Part of speech: verb
Origin: Latin, 16th century
To find out by skill or laborious investigation.
To search out.
Examples of Expiscate in a sentence
"Through long periods of interrogation, the detective was eventually able to expiscate the whole story from the suspect."
"When I got in trouble at school, my mother always managed to expiscate the details from my brother."
From the Latin “expiscatus,” meaning “to fish out,” which itself is formed by combining “ex” (meaning “out”) and “piscari” (meaning “to fish”).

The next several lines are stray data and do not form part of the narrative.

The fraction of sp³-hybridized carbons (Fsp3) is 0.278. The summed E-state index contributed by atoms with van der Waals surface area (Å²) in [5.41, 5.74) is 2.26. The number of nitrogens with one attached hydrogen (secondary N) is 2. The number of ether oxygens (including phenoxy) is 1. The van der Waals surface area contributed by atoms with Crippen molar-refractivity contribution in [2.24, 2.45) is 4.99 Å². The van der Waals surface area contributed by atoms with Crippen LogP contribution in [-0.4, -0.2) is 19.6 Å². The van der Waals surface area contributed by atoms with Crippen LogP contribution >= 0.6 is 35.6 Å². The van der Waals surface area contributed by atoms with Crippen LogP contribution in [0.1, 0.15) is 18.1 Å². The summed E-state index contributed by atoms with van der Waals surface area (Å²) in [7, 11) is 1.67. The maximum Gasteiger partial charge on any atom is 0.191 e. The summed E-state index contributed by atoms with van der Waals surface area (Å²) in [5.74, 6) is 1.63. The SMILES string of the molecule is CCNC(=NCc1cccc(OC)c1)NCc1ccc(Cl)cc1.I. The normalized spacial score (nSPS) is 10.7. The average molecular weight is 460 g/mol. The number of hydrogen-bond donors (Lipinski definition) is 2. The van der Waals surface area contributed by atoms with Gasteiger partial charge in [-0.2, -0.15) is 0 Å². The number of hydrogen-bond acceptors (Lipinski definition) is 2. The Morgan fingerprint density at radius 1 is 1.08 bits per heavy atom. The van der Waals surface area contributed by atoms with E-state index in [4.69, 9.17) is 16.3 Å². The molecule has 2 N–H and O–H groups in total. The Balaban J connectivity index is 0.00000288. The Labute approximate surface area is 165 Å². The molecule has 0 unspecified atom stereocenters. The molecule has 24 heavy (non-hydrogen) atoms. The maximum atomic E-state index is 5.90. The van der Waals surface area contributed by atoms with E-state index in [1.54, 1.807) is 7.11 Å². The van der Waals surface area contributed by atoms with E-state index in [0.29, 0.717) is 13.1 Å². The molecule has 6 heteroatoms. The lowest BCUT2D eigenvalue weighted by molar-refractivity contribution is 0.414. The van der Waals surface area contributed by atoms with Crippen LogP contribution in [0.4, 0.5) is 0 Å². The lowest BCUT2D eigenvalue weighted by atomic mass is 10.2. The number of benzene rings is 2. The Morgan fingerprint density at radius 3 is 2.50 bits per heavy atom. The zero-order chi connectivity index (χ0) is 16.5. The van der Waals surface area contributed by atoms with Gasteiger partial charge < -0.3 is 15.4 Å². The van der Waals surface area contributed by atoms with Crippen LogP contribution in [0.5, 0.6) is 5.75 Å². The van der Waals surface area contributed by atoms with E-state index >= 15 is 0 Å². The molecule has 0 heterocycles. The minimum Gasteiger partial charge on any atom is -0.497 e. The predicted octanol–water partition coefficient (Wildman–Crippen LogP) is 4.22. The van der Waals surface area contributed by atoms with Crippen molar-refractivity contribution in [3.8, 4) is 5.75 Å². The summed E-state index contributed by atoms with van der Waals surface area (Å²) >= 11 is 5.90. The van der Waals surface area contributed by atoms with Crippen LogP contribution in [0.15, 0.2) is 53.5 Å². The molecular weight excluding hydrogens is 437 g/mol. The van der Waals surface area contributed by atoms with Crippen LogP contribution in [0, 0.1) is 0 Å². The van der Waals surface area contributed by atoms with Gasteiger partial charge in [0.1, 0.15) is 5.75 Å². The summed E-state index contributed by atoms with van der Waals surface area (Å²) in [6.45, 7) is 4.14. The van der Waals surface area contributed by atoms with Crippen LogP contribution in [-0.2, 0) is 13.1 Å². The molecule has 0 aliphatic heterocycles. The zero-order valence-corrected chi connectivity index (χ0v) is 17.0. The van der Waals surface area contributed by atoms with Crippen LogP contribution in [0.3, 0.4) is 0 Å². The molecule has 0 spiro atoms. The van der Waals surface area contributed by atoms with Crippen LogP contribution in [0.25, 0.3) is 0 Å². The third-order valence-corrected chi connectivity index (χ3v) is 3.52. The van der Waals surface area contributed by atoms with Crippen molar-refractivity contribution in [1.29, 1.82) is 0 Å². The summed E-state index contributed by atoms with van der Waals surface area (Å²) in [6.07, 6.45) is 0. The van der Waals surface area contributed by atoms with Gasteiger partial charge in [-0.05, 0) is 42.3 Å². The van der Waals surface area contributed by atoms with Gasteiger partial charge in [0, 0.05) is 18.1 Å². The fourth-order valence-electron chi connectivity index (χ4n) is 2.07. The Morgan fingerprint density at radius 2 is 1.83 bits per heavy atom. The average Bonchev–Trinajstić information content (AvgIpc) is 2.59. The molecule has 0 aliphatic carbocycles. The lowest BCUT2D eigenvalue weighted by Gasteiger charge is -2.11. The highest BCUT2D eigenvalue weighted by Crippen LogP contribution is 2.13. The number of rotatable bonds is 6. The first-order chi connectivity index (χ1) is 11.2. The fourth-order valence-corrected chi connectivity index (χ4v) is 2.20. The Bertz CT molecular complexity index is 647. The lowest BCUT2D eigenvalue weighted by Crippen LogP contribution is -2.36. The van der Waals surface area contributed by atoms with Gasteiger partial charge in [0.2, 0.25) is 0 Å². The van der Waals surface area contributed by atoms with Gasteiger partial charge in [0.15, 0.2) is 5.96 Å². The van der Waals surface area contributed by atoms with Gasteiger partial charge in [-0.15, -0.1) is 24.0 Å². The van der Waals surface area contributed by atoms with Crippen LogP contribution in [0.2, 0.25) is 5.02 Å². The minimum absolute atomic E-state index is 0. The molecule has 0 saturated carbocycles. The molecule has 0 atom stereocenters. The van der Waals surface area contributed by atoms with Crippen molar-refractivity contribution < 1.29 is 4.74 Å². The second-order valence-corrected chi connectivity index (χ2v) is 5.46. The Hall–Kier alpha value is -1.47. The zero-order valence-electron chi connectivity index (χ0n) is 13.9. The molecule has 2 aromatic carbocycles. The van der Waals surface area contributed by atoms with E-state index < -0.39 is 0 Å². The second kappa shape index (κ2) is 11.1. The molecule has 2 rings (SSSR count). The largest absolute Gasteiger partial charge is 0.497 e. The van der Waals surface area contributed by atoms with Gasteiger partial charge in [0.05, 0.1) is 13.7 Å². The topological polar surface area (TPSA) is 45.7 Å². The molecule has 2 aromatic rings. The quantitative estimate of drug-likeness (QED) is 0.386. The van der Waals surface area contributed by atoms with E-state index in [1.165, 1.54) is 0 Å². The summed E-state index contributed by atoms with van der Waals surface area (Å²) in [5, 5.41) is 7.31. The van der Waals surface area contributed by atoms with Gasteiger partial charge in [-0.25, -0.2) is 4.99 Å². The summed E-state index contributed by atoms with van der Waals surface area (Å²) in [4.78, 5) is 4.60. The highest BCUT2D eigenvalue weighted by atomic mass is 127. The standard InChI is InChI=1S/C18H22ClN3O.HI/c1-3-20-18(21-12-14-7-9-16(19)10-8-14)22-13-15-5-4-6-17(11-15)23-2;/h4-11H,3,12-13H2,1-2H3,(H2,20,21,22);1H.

Did you Know?
The nature of the action of expiscating is to draw out a truth that someone is trying to keep hidden — or even does not understand to be the truth. As a result, most police interrogations and legal cross-examinations are driven by the desire to expiscate. Rather than simply revealing details already openly available, a police interrogator or cross-examining attorney works to expiscate the truth from a witness or suspect by asking direct and indirect questions that relate to the hidden truth in the hope of catching them in a contradiction and forcing them to reveal the whole story.